In a couple of places Salus pretends he's writing a book for the masses—at one point he devotes a couple of pages to explaining the difference between datagram- and circuit-based networks, for example—but this pretence is not maintained—while Casting the Net doesn't assume a great deal of technical knowledge, it is still very much a technical history, written for those who work with networks and networking protocols.
Author: Peter H. Salus
Reviewer: Danny Yee
In A Quarter Century of Unix Peter Salus explored the history of Unix; in Casting the Net he turns to the history of the Internet. After a brief look at the “prehistory” of networking, he covers the development of the ARPANET in some detail. He then discusses a variety of material, organised thematically and roughly chronologically: early networks in Europe and Japan (but nothing about Australia); the development of new protocols (particularly for mail); the switch to TCP/IP; the OSI protocol wars; UUCP and Usenet; BITNET and Fidonet (and a bit on IBM's VNET); the NSFnet; the NREN and the NII; the most recent commercialisation and explosion of the Internet; and so forth. Information is current up to December 1994, so Casting the Net is not too badly out of date.
In a couple of places Salus pretends he's writing a book for the masses---at one point he devotes a couple of pages to explaining the difference between datagram- and circuit-based networks, for example---but this pretence is not maintained---while Casting the Net doesn't assume a great deal of technical knowledge, it is still very much a technical history, written for those who work with networks and networking protocols. For example, the book includes all the April Fools' Day RFCs, material that can hardly be appreciated by anyone who's never read an RFC or tried to understand a networking protocol.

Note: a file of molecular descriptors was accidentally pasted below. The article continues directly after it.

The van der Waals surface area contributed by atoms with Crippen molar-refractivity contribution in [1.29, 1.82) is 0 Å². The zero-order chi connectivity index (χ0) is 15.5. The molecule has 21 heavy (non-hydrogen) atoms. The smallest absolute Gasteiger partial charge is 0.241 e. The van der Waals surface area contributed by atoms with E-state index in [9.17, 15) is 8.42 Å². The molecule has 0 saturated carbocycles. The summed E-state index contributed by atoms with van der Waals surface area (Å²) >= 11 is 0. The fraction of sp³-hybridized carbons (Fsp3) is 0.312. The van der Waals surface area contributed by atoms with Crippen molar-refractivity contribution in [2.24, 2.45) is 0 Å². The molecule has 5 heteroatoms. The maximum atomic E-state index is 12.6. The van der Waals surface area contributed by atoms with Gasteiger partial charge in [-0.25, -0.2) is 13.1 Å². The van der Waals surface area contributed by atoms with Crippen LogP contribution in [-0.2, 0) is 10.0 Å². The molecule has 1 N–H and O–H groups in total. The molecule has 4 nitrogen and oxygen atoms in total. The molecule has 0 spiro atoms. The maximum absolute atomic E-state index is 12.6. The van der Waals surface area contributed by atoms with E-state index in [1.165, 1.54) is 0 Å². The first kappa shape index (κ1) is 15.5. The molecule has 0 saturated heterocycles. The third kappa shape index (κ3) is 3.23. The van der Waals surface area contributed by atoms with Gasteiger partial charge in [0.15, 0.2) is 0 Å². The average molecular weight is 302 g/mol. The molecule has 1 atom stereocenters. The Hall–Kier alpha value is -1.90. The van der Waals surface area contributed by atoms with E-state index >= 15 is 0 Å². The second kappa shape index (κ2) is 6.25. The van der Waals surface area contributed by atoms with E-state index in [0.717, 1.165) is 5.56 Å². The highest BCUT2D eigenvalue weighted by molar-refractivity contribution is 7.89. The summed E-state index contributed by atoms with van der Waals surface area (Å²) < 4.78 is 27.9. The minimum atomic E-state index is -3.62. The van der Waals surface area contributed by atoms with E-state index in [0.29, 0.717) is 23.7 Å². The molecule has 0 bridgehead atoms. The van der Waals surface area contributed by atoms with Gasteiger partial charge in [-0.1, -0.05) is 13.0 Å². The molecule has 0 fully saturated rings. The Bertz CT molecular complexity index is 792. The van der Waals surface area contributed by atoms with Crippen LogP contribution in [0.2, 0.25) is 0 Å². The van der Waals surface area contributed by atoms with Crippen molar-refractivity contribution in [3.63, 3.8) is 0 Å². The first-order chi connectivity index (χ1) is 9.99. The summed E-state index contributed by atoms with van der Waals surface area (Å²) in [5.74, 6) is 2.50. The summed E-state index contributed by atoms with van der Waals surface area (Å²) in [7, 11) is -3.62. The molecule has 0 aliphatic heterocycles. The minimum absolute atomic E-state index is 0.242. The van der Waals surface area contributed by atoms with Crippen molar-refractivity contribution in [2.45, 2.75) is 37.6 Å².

Whereas A Quarter Century of Unix was built out of quotes, more of Casting the Net is taken up by diagrams, time lines, and digressions. Most of these are reprinted from easily accessible sources (like the digressions, many of the quotes are from RFCs), so there is a lot less original material than in the earlier book, and I don't think it is as impressive an achievement. It includes a lot of good material, however, and it's a good read; once again, I finished it within a day of receiving my copy. As a compact technical history of the Net, it doesn't have much competition.